Nick explains, ‘A typical experiment normally involves the use of a PowerLab (for data acquisition), amplifiers, a webcam to video the movements of the gut, bladder or uterine wall and some custom-made electrodes to record electrical activities.’ The recorded signals are later analyzed alongside the video footage of the tissue movements using LabChart software.

Nick says, ‘The Video Capture Module for LabChart is critical for us to temporally correlate simultaneous recordings of pressure and/or electrical activity in the gut, bladder, or uterus at the same time as videoing the movements of these organs, under highly controlled conditions.’
 

Nick Spencer's Experimental set up | Optogenetics

Example of a typical experimental set up: Nick and his team combine real-time video recordings (using the Video Capture Module in LabChart),  with localized intraluminal force recordings and extracellular smooth muscle electrical recordings to generate spatiotemporal maps of gut distensions. 

Related: Find out how the Video Capture Module could be useful for your research »
 

Using light to treat chronic visceral pain

The clinical applications of optogenetics go far beyond increasing the motility of the gut. Nick explains, ‘We are also using optogenetic tools to silence sensory neurons that carry pain signals from internal organs to the spinal cord. This approach opens major new opportunities whereby one can potentially improve organ function, like the gut, using light, instead of drugs to help restore function under certain pathological conditions.’

Another major benefit of this technique is that optogenetic delivery of light is instant and doesn’t take minutes to hours to act on an organ, as orally-ingested drugs do.

The ability to selectively switch light onto nerves to turn them “on” or “off” has major beneficial ramifications for the community, as there are rarely drugs that act specifically on one organ. 
Nick says ‘The use of optogenetics can be applied to improve gut-brain communication using light, instead of having to consume non-specific drugs that usually have multiple off-target effects. This could dramatically minimize side effects and mean no drugs are further necessary.’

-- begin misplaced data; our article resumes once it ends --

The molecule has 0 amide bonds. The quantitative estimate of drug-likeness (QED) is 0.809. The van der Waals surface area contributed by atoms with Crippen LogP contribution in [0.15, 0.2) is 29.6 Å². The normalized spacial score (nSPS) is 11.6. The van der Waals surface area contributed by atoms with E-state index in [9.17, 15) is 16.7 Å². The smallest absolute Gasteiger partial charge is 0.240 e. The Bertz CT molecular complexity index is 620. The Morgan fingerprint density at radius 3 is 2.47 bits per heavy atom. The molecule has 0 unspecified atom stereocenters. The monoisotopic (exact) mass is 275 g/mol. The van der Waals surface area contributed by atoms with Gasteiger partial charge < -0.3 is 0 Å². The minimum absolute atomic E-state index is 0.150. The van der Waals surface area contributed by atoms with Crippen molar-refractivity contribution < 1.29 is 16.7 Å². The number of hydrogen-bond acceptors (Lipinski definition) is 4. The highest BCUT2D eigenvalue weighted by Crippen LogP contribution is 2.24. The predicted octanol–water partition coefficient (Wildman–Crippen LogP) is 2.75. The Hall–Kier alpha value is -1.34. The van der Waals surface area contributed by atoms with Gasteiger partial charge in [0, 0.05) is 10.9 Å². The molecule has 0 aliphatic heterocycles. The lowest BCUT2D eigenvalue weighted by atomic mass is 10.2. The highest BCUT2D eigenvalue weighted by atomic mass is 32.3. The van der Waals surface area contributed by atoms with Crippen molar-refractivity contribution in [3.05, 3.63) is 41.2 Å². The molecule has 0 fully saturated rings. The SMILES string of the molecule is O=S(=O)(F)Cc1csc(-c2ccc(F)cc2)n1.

No guts, no glory!

Aside from Nick’s pioneering work using optogenetics to improve gut motility, he has also been recognized for his work in developing an imaging approach that allows them to visualize and record from hundreds of neurons in the enteric nervous system simultaneously, and correlate these neuronal firing patterns with activities in the smooth muscle cells. This major study was published in The Journal of Neuroscience and can be found here

The Spencer group has also been noted for their work in developing a novel neuronal tracing technique to identify the sensory nerve endings that underlie pain perception from internal organs, like the bladder, uterus, and gut. More information about the study can be found here.
 


Interested in hearing more about Nick’s research?

If you are interested in finding out more about Nick and his Research, view our on-demand webinar, titled 'Spatio-temporal imaging – in real-time!'  WATCH NOW >>

In this webinar, Nick demonstrates how to do real-time, spatio-temporal mapping along the isolated segment of gut, combined with multi-site electrophysiological recordings. This new approach allows one to correlate the electrical activities along an organ with intraluminal pressure and movement, and provides powerful insights into mechanisms underlying propagation of electrical and mechanical activities along largely hollow organs.


Nick Spencer | Neurogastroenterologist

Nick Spencer is a Professor in the College of Medicine and Public Health at Flinders University in South Australia. His research is largely centered around the neural control mechanisms that regulate the gastrointestinal tract. In 2016, Nick was elected President of the Australasian Neurogastroenterology & Motility Association (ANGMA). 


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17 Feb 2021

By Mel Knottenbelt

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ADInstruments